It is a common experience in any club, and you probably have experienced it firsthand. Members are excited, motivated and appear to be committed at the time of joining. But after attending a few meetings and delivering a few speeches, they disappear.
I have seen this happen with many friends and club members. We are all busy and life consistently poses challenges; I am no exception. I battle with an extremely demanding job, a two-income family structure, two school-age kids and a variety of other distractions.
Despite this, I was able to complete my Competent Communicator (CC) in less than six months from the time I joined. I hope to motivate other Toastmasters and accelerate their journeys in the program. To that end, I have compiled the following six pillars to help you achieve your goals. The golden guiding principle, in my opinion, is: If you fail to prepare, prepare to fail.
Confidence, conviction and discipline:
Like other goals in life, a goal in Toastmasters requires confidence, conviction to conceive and meet your targets, discipline to practice and progress, and the application of new skills to refine your strategies.
Focus on the journey, not just the goal:
I believe that the journey is more significant than reaching the goal itself. The path to earning your CC, your first designation, is a beautiful journey. It’s no wonder many Competent Communicators come back and do another track; they learned so much—and enjoyed it.
A research paper on the successful pursuit of goals by the University of Toronto recommends avoiding tunnel vision—or a focus on reaching the goal rather than acquiring the needed skills. With a focus on learning, you avoid shortcuts and consider achieving the goal as a byproduct of the main goal—to acquire knowledge and practice skills to make them become second nature. In other words, you don’t want to look good, you want to be good. Understanding what is needed to succeed with each Toastmasters speech project is of paramount importance. The questions you need to ask yourself include: Did I understand the purpose of this speech? Can I apply what I learned to my future speeches?
The following exercise gives me several clues for improvement: First, I create an audio recording of my speech and then refine it, often consulting one or two friends. Next, when it reaches a satisfactory level, I video record and review it, multiple times, each time critiquing myself as an outsider.
Believe in yourself and envision yourself as the best speaker:
You may have joined Toastmasters because your primary goal is to overcome the fear factor. You should envision yourself as a glib and fluent speaker and be confident that you are naturally good; you only need to overcome a few hurdles to reach your potential. In Toastmasters you can remove anything that blocks your progress and let your real self shine. If you have the right spirit and expectations, your confidence can drive you forward. The first and best way to develop vision and confidence is to observe other speakers and develop a style of your own.
Prepare a plan:
Read the Competent Communication manual, multiple times if necessary, from beginning to end—preferably in one sitting. Next, form a plan of approach. You know best your strengths and weaknesses, and availability. In the beginning stages, I recommend that you seek a mentor, especially for the first three to four speeches, even if you do not feel the need. Plan to work with the mentor to refine the speech before you deliver it in your club.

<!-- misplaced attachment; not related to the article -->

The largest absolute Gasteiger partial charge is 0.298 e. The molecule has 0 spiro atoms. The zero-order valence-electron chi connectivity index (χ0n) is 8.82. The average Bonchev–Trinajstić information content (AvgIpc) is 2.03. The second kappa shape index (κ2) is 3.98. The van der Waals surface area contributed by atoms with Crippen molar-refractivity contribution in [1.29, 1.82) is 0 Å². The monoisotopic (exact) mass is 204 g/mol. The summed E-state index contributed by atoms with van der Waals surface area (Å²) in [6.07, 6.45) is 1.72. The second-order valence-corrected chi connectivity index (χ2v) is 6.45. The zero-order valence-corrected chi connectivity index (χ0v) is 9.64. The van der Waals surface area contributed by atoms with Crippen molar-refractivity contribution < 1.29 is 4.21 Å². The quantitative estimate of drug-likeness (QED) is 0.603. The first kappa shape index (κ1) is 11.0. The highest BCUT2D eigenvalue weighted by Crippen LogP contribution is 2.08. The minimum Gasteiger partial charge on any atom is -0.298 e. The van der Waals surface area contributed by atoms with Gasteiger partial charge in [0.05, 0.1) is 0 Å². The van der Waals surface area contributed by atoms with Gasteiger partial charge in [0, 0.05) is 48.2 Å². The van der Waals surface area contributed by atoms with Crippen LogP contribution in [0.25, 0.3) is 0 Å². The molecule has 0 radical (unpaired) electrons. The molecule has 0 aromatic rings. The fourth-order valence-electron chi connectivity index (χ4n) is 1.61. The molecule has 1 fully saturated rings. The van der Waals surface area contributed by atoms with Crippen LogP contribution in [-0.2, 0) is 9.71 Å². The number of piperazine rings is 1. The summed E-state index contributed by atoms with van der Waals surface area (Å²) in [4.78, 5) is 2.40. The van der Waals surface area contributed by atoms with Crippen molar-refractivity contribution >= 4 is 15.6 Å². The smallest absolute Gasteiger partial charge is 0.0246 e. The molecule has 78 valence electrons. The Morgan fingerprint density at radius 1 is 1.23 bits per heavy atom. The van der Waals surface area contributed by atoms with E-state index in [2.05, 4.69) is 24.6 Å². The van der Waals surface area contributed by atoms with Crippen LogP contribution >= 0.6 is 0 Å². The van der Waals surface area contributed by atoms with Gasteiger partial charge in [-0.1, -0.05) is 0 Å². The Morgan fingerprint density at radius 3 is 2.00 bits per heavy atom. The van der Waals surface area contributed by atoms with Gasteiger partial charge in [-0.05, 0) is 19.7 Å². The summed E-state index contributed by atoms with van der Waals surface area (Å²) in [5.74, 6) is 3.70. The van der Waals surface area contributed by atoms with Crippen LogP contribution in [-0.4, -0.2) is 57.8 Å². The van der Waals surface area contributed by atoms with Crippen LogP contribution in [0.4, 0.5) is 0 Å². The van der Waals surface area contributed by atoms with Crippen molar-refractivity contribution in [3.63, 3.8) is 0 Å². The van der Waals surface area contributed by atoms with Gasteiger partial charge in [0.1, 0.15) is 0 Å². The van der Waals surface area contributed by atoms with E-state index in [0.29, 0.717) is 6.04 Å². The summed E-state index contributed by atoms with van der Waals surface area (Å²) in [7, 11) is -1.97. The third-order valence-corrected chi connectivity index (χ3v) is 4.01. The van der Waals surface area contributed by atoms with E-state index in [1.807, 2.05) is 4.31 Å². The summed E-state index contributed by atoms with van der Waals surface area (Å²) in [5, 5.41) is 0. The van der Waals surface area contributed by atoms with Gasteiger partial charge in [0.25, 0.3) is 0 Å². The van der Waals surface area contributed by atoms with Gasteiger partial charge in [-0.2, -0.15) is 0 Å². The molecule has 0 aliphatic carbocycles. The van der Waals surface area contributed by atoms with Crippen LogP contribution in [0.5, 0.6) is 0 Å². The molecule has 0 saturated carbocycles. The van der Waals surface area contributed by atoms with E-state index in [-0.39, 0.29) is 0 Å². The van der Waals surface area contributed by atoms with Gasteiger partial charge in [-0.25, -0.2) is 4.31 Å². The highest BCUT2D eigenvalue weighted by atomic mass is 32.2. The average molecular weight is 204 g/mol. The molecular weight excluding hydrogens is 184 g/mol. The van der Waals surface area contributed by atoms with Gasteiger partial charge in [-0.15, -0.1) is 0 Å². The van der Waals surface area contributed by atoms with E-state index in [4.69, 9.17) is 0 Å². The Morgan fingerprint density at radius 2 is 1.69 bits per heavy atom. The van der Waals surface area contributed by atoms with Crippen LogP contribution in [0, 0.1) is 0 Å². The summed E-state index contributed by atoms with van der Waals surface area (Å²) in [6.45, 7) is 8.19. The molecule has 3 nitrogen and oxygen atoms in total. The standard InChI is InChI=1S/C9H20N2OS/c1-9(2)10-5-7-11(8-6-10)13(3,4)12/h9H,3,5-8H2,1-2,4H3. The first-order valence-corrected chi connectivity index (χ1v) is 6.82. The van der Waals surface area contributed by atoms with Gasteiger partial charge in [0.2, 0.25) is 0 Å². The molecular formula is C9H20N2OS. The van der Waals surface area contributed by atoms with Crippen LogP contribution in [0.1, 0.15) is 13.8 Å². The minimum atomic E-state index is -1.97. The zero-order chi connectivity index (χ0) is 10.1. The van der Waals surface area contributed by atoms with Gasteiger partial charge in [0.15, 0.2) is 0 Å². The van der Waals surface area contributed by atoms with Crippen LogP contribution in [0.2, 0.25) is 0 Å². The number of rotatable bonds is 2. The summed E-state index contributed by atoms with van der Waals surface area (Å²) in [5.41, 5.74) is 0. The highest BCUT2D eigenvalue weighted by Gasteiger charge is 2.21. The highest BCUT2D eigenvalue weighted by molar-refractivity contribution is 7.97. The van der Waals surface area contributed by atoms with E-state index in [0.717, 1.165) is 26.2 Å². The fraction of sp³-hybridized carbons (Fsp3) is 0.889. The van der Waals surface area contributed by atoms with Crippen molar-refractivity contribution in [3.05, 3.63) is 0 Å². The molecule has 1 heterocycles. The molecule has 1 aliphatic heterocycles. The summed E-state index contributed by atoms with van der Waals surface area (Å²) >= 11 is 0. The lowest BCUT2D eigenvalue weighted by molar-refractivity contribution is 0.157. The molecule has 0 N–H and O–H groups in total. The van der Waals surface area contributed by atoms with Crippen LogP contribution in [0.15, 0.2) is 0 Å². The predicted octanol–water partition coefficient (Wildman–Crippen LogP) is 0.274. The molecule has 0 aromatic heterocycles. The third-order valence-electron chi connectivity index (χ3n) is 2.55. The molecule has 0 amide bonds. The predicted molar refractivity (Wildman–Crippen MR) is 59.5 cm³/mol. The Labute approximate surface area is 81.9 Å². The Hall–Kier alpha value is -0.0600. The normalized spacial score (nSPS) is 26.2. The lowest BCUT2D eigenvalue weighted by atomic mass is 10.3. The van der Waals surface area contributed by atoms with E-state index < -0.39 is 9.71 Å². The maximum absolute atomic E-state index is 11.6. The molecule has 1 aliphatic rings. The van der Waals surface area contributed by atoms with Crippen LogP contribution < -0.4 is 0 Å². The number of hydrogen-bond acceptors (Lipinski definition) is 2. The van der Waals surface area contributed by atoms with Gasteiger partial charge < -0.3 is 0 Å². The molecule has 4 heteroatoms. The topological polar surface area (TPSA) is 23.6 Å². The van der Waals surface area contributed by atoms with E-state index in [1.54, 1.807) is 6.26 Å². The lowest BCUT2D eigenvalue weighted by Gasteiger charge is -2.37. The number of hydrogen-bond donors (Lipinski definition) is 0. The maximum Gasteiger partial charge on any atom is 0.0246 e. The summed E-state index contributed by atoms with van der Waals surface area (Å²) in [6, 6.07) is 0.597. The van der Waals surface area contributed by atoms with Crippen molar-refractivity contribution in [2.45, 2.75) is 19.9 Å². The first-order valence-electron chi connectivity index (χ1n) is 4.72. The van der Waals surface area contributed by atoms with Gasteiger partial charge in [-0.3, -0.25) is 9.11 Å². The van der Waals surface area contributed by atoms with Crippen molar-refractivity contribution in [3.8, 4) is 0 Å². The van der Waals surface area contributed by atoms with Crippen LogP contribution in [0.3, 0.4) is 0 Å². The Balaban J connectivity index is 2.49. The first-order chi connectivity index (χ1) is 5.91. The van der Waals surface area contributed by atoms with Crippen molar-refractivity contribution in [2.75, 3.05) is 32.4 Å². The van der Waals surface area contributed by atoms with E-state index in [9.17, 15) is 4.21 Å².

However, please do not let the mentor choose the topic of the speech for you. You need to own that part. Wade through the woods! Keep looking at topics—you will develop an eye for them. I used several resources to identify the topics of my first five speeches. Newspapers, magazines, Ted Talks, keynote speeches and conference sessions are a few to consider. It took me longer to identify and develop topics for my first four speeches, and then I got used to it.
Consistency and commitment to implement the plan:
Take a different perspective. Promise yourself that you will do this despite other priorities in your life. Remember, it is easy to put your goal on the backburner. It can happen without your knowledge. Consistency can be attained through regular attendance, which keeps your spirit up and unscathed, and by your continuous pursuit of improvement.
You may agree that there is no substitute for hard work. Choose a suitable target date to achieve a Competent Communicator award and put it on a calendar. Traverse in the reverse direction to design intermediate milestones. Schedule as many speeches as possible on the club calendar. Cancel them if you cannot prepare to your satisfaction. I noticed that a few members have all the intention but want to “do it later.” That “later” never comes for some.
No matter how old you are or what you do for living, you have joined Toastmasters for a reason—to become a better communicator and leader. You have taken the first step in that direction. This gives you an opportunity to demonstrate to yourself and to your club what you are capable of.
As they say, the real character of a person is demonstrated by what one does when nobody is watching. What are you waiting for? Nobody is watching! Don’t lose the steam! Now is the right time to practice, refine and achieve, and become a Competent Communicator! Yes, you can do it. Good luck!
Ravikanth Ponnapalli, CC, CL is a member of Spirited Speech Masters club in Houston, Texas.